You could tell Snodgrass could no longer ignore Hamilton, now that he was on second base. Hamilton danced off of second base, never once looking off-balance or like a deer in headlights. The next pitch Snodgrass bounced to the plate and Hamilton darted towards third base. Susac didn’t even look at Hamilton, because he knows there’s no way he’d even have a chance. Now, just like that, Bakersfield has a runner on third with no outs. That’s the kind of effect Billy Hamilton’s speed can have on a team. Hamilton crossed home plate when the next batter grounded out to shortstop.

Fast-forward to the top of the third. As Billy Hamilton stepped into the box, another huge smile broke out across his face. I find it interesting that in the batter’s box, Hamilton is always smiling, but when he gets on-base, he’s all business. You’ll almost never see Hamilton joking around with the first baseman, as some players like to do. Hamilton drew a walk, flaunting his plate discipline that has dramatically improved since Hamilton was drafted in 2009.

After the walk, Snodgrass immediately threw back to first base. Hamilton got back far before the tag. The next pitch, Hamilton took a huge lead off of first base. Snodgrass threw back to first, and Hamilton took off. San Jose first baseman Ricky Oropesa fired a bullet to shortstop Joe Panik, who applied a questionable sweeping tag on Hamilton at second. The umpire called Hamilton out, and the camera cuts to a shot of Ricky Oropesa taking a deep breath as if he were in a Swedish sauna. If anything, Billy Hamilton makes for great television. When he’s on-base, players don’t play the game the way they normally do. Everyone on the field knows what Hamilton wants to do, and they know they have little chance at stopping it. However, in this particular occasion, the Giants got lucky, and kept Hamilton off the bases.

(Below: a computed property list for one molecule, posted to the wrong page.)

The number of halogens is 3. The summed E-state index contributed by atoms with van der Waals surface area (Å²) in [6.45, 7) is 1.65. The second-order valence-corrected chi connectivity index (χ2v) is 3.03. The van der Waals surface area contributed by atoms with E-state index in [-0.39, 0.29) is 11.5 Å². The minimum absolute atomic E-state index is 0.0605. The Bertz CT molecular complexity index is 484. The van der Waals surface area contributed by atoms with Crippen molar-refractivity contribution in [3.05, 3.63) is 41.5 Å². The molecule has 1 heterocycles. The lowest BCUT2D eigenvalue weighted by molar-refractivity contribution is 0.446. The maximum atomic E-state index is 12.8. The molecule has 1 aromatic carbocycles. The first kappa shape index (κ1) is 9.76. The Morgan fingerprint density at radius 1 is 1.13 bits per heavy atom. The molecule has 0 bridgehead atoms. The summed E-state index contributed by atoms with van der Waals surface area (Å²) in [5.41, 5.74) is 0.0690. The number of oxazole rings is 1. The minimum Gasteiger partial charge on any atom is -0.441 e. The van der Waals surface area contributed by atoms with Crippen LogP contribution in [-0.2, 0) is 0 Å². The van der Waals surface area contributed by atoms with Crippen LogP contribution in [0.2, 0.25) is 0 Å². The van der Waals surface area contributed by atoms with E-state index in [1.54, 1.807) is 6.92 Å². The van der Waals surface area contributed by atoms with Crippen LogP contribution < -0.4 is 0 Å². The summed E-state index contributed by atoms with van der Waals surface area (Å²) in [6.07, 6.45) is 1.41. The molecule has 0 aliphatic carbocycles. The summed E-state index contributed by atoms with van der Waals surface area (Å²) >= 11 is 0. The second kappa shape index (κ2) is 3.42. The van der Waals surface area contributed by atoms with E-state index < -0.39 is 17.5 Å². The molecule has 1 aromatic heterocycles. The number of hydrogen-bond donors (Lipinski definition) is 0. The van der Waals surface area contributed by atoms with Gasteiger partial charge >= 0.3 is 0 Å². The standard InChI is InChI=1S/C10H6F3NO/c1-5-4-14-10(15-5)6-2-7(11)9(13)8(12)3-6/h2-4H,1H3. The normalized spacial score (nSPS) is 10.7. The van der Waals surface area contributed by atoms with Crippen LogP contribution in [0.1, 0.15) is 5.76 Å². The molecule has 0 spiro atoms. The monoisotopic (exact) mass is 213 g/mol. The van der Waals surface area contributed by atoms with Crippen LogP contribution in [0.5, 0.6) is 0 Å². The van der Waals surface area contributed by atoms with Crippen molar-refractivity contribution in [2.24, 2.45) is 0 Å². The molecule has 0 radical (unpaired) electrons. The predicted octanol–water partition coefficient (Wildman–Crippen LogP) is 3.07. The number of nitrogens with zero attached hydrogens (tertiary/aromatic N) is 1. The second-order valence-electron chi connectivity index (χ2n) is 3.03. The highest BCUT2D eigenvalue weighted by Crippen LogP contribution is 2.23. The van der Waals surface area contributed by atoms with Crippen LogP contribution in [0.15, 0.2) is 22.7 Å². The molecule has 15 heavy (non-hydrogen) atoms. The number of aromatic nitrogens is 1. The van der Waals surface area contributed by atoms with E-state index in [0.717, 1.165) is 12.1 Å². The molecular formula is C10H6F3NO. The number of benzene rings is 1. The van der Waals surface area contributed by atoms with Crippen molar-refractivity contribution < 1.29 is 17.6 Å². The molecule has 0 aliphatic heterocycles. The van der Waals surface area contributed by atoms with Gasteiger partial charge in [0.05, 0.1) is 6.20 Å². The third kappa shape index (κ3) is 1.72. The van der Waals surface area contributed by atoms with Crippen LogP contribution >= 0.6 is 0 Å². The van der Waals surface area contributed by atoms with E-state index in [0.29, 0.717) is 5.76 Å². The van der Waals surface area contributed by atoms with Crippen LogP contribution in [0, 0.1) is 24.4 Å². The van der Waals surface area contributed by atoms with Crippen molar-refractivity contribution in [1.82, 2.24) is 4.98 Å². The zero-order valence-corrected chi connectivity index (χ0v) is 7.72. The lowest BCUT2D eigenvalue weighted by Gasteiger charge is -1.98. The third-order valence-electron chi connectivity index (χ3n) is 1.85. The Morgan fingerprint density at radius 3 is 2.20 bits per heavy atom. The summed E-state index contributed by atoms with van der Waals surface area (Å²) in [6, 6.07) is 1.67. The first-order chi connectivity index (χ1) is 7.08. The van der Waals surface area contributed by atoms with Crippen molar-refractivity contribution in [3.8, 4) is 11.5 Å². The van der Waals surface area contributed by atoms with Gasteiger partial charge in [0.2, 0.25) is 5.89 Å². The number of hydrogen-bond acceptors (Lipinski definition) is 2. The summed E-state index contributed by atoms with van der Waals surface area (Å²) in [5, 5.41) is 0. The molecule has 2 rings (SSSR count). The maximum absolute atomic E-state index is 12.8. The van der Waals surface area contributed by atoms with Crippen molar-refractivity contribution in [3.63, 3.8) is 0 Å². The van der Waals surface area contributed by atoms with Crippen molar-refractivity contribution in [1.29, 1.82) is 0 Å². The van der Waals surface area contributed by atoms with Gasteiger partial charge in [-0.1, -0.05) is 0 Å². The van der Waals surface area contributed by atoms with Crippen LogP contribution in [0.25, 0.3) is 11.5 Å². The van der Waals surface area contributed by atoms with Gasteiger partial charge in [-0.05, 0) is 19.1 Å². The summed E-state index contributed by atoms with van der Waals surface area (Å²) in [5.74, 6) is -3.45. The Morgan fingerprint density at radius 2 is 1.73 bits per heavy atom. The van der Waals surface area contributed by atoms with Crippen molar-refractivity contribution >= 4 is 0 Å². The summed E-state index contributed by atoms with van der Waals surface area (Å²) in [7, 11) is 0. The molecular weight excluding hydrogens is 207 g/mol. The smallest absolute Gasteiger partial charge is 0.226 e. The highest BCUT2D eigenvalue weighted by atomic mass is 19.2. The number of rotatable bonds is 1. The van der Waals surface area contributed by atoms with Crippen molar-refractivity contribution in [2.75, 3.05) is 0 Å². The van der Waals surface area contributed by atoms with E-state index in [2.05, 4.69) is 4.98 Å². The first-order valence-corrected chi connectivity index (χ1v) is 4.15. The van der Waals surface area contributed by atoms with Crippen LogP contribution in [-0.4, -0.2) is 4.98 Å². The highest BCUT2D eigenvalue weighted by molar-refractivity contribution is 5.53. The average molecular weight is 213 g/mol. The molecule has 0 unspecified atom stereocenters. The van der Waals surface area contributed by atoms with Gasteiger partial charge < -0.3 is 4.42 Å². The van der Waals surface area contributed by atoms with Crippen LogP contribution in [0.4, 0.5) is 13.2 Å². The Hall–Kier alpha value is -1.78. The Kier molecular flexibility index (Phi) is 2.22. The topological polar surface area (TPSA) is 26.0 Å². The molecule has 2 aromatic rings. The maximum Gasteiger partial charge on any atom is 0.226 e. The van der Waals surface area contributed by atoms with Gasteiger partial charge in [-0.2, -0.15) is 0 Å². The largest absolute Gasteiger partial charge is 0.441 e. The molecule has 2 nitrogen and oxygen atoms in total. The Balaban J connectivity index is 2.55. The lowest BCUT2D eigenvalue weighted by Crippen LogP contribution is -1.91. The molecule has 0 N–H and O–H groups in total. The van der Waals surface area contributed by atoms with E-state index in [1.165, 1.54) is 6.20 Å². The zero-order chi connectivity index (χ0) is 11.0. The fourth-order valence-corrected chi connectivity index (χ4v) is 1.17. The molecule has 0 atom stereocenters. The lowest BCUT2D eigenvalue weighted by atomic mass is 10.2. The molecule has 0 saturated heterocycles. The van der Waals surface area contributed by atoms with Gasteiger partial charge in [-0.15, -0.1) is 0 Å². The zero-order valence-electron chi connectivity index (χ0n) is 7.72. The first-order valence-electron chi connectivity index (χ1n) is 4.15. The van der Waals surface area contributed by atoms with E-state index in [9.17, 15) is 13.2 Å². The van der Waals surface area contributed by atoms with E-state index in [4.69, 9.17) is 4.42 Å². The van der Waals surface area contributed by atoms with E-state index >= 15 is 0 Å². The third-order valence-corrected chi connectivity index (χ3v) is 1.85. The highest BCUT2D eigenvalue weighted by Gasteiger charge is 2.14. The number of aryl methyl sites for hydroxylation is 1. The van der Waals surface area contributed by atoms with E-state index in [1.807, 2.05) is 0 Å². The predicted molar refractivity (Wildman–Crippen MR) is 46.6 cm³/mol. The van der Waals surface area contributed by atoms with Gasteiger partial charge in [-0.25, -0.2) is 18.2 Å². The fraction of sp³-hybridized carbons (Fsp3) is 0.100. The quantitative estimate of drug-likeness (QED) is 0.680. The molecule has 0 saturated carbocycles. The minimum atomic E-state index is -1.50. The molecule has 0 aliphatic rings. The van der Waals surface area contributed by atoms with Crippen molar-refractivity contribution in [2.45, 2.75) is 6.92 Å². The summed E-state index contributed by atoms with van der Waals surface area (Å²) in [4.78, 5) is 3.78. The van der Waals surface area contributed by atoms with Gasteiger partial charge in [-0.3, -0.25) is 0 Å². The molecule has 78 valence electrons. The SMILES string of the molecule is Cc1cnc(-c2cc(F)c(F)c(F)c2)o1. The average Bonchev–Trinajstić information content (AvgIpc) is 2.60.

It’s the fifth inning, and Bakersfield was behind 4-2, when Billy Hamilton hit again. The sun had dipped down behind the hills, and now the wonderful, but short-lived moment when the ballpark is covered in a cool shade began to evolve. Two consecutive singles gave Hamilton the chance to drive in a crucial run for his team, which sat one game behind San Jose in the standings. The infielders crept in, expecting Hamilton to lay down a bunt. Hamilton got a 2-1 fastball from Snodgrass, and bounced it back up the middle. Despite a desperate attempt by Joe Panik, the ball sprung into center field and Billy Hamilton was on at first with his second hit of the night.

Then, with runners on first and third, the Giants once again started to worry about Hamilton. Snodgrass threw back to first without even faking to third initially. As annoying as it is, how many times do you see pitchers fake to third, and throw to first? With Billy Hamilton on-base, it’s a better idea to skip the fake. Before the next pitch, Snodgrass threw back to first, again without even checking the runner on third. The player on third, Theo Bowe, sprinted home and just beat the tag, while Hamilton reached second. Giants’ catcher Andrew Susac showed some frustration by loudly shouting an obscenity and doing a weird “I might look happy, but I’m actually very angry” fist pump. Hamilton stood on third, never letting his eyes dart from whoever had the ball.